Published: Fri, October 13, 2017
Research | By Jo Caldwell

ESRB Doesn't Believe Purchasing Loot Boxes is a Form of Gambling

ESRB Doesn't Believe Purchasing Loot Boxes is a Form of Gambling

According to their review, the loot boxes are considered as a form of optional premium digital content [VIDEO] that includes DLCs and micro-transactions.

Gamers' calls for the ESRB to formally designate in-game lootboxes, which allow users to spend real money to get random items, as gambling have failed.

Furthermore, the loot system can not fall under the gambling definition since digital items do not have intrinsic value. While the North American Entertainment Software Rating Board (ESRB) maintains that any games that officially contain gambling will receive an "Adults Only" rating, which is 18+ years of age, Destiny 2 and Star Wars contain the Teen rating, suitable for those 13-years-old or more, while Shadow of War is closer to the mark with its Mature rating, meant for 17+.

Because the player always received something, it was likened to buying collectible cards, where some packs will contain more valuable cards than others.

ESRB's website notes that it has two categories for gambling: real gambling and simulated gambling.

"ESRB does not consider loot boxes to be gambling", the statement reads. If you are truly against loot boxes in games, you are free to exercise your right to not buy a title with them. I was rolling the dice with my money, relying on fickle fortune to score that Ralph McQuarrie concept art card I so desperately wanted (and, by the way, never got), and yes, by some measures that is awfully close to sinking money into scratch-off cards in hopes of the big payout. John Bain, aka TotalBiscuit, feels that loot boxes are gambling despite the fact that the player always receives something of value.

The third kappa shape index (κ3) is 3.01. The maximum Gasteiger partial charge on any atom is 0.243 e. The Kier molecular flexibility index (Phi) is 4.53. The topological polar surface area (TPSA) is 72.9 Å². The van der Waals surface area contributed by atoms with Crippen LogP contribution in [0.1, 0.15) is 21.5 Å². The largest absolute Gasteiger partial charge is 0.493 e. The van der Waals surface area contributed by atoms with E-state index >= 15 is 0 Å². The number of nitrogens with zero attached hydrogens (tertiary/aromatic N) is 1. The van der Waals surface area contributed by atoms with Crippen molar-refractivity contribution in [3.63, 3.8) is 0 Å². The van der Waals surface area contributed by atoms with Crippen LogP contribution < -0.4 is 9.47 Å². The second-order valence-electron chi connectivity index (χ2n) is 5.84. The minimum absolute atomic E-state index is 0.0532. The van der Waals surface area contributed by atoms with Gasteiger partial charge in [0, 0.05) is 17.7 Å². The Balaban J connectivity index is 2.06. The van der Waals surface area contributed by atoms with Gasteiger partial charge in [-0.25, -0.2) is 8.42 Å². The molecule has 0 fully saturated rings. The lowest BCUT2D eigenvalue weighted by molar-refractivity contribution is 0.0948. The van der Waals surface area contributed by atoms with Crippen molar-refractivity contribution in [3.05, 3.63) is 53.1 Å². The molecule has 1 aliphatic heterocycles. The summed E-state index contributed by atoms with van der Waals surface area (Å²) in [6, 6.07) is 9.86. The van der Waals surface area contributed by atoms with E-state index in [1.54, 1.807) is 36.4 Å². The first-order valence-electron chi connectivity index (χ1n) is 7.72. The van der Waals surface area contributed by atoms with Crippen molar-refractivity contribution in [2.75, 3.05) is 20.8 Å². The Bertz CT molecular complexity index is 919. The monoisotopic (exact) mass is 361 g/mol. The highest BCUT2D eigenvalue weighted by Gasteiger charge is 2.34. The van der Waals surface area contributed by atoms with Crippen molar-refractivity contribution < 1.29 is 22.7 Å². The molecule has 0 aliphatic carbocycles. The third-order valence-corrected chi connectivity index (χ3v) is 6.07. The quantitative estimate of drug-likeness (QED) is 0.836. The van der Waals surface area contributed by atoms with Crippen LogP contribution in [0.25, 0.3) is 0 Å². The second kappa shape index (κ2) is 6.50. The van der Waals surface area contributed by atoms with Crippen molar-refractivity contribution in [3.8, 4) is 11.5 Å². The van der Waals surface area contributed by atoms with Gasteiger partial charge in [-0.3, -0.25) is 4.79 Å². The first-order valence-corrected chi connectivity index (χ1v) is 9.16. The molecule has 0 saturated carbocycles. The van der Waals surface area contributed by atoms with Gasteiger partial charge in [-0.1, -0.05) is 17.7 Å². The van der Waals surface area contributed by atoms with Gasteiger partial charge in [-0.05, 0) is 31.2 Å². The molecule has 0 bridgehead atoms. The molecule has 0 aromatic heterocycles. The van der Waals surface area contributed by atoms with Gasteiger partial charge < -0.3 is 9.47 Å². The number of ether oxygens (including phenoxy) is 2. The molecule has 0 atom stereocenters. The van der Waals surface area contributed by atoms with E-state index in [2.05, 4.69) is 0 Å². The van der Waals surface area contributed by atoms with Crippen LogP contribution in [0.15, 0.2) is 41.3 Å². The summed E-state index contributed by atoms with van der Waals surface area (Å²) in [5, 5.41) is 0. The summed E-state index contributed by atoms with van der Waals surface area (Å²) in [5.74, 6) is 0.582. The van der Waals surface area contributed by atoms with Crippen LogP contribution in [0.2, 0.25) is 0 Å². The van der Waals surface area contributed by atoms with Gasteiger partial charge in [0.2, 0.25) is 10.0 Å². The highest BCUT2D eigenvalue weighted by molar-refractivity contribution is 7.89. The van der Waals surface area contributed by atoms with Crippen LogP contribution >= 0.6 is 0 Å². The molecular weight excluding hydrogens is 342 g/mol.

However, many of these virtual items sell for hundreds of dollars on platforms like the Steam Marketplace.

Players have raised concerns about the use of loot boxes in recent games like Star Wars Battlefront 2 and Middle-earth: Shadow of War, specifically over the worry that the gameplay benefits of loot boxes could veer too far toward a "pay-to-win" strategy. But it seems that ESRB only counts it as gambling if the players have a chance of not getting anything from the loot box.

The UK is now considering regulation of skin gambling and loot boxes, with a review by the UK Gambling Commission ongoing as of August 2017. In a statement to Kotaku, the ESRB clarified their position on loot boxes...

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